Two years since Article 370: A major success for the NDA?

  Two years after Indian parliament revoked the autonomous status of Jammu and Kashmir, Prime Minister Narender Modi’s government seems to have succeeded in bringing the region under its direct control.On 5 August 2019, a proposal to abolish Article 370 and 35A implemented in Kashmir was introduced by Home Minister Amit Shah in the Rajya Sabha. After which President Ram Nath Kovind also approved it after the resolution was passed in the Rajya Sabha. After getting approval from the President, Article 370 and 35A were abolished from Jammu and Kashmir. After this big decision of the central government, Jammu and Kashmir and Ladakh were separated and divided into two separate union territories.   After the abrogation of Article 370 and 35A, Union Home Minister Amit Shah had said, 'Now our country can move forward on the path of peace and development.' He said that this step will further strengthen the policy of zero tolerance towards terrorism. Shah exuded confidence th

Hinduism and Pride

6th sept 2018.That was the day on which  Consensual sexual conduct between two adults of same sex was decriminalized in the world's largest democracy (India). But why was it criminalized to begin with, you might ask. Surely, it must be due to the "backward mindset" of Indians who seemto be homophobic as a society? Negative.

It was criminalized under the BRITISH COLONIAL RULE. Due to the Section 377 of the British colonial Constitution. Gay sex is still a crime in Afghanistan, Pakistan, Bangladesh, Sri Lanka, Singapore, Malaysia, Brunei,Myanmar, Kuwait, Oman, Kenya, Nigeria, Gambia, Uganda, Zambia,Mauritius, Iran, Yemen, Qatar, Saudi Arabia, Somalia. Sudan, UAE, Papua New Guinea etc.

The long list of countries is why I laugh when I read an article by a British person on how India is backwards with respect to homosexuality. Some of the countries I mentioned above do indeed have their own issues with accepting homosexuality. Some of them even had lawsin place to criminalise homosexuality before the BRITISH. But not India.

India has a rich history of acceptance to the LGBTQ community.Even the most worshipped god, Shiva, is considered as an androgynous. For centuries, Hindu literature, mythology, and religious texts have featured deities that defied the gender binary. The notion of gender as a spectrum may feel to some a modern revelation, but Hindu literature and mythology for centuries has taught of the figures who defied the binary. And while the reproductive connection between man and woman has always been revered in the faith, Hinduism, unlike most Western faiths, historically treats homosexuality as a natural behavior, one documented in folk tale and religious text alike.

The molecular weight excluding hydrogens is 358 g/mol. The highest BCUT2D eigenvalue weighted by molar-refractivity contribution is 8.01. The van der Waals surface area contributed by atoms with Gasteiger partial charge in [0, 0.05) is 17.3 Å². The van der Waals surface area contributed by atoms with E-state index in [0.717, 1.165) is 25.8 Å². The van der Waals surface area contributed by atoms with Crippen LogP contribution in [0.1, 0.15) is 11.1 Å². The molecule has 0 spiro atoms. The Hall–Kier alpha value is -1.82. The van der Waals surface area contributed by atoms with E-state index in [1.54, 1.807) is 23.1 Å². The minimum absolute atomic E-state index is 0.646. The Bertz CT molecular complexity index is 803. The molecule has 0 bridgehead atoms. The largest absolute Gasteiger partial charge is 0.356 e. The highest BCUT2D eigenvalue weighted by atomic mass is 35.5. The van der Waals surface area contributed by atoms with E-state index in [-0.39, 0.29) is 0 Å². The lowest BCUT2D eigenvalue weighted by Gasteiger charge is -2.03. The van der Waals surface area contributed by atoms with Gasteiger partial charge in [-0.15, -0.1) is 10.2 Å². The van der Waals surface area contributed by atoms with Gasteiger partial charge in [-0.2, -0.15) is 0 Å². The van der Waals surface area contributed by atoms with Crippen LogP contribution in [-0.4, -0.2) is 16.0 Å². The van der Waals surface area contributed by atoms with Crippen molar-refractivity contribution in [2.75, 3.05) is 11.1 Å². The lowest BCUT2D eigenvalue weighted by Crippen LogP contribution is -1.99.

The Vedas have repeatedly mentioned about the tritiya prakirti (Which means the "third nature") but since it's used in connection to gender, It's referred to as the third gender.

It includes a wide range of ppl such as effeminate males, masculine females, transgenders, transsexuals,androgynes and so on. Many of them weren't even attracted to any gender, were homosexuals or in some instances, bisexual.

Many transgender ppl were also considered to be semi-divine and they were believed to have special powers that allowed them to bless or curse others. Vedic culture endorsed transgender people living openly according to their gender identity.

 Temples Portraying Homosexuality 

The khajuraho temple of Madhya Pradesh is well known for depicting homosexual relations as well as the bisexual ones. Interestingly (but not surprisingly in my opinion), Gandhi found the sculptures "embarrassing & Indecent "and he had asked his supporters to chip the temple walls clean of such depictions and carvings (thankfully, they didn't managed to do so.) Funny how Commentaries on Gandhi leave that out.

Such depictions are also seen in the Ranakpur Jain temple in Rajasthan, The sun temple & The Rajarani temple in Orissa, a 12th century temple of shiva in Bagali, Karnataka, a temple at Padhavli, near Gwalior and many others.


Agni, the God of fire, creativity and wealth, is depicted in Hindu scriptures as married to the goddess Swaha but also the partner (yes, that partner) of the male moon god Soma.


Some versions of Kartik's conception involve Agni taking the semen of shiva.

Bhagirath, A king famous for having brought Ganga to Earth from Heaven, is said to have been born out of Copulation between two queens.


Hindu mythology, through evolved devatas and instances, has displayed elements of gender variance and non-heterosexual sexuality. When we see it in the context of the current laws against homosexuality, based on colonial laws, it shows that it resisted sexual norms and the commonly perceived gender binary. Spoken more tenderly than directly, changes of sex, homoerotic encounters, and intersex or third gender characters are very often found in the epics, the Puranas and regional folklore.

While the reproductive connection between man and woman has always been honored, homosexuality and LGBT themes have been documented through ancient literature and folk tales, art and performing arts alike. Essentially because gender is often seen as an idea, a belief, a conviction, the sweep and scale of which can be seen through the diverse characters, each extraordinary and unusual.

And in either ways LGBTQ+ folks are valid and deserve rights no matter what. And to deny them the rights of basic human is in contradiction with the values pertained in the Preamble of our Constitution. The LGBTQ+ Community doesn’t ask for anything but respect and an equal place in society, a society whose ideas have become hazy and noncompliant with the ideas of democracy and its criminalization certainly makes for a case of hypocrisy.



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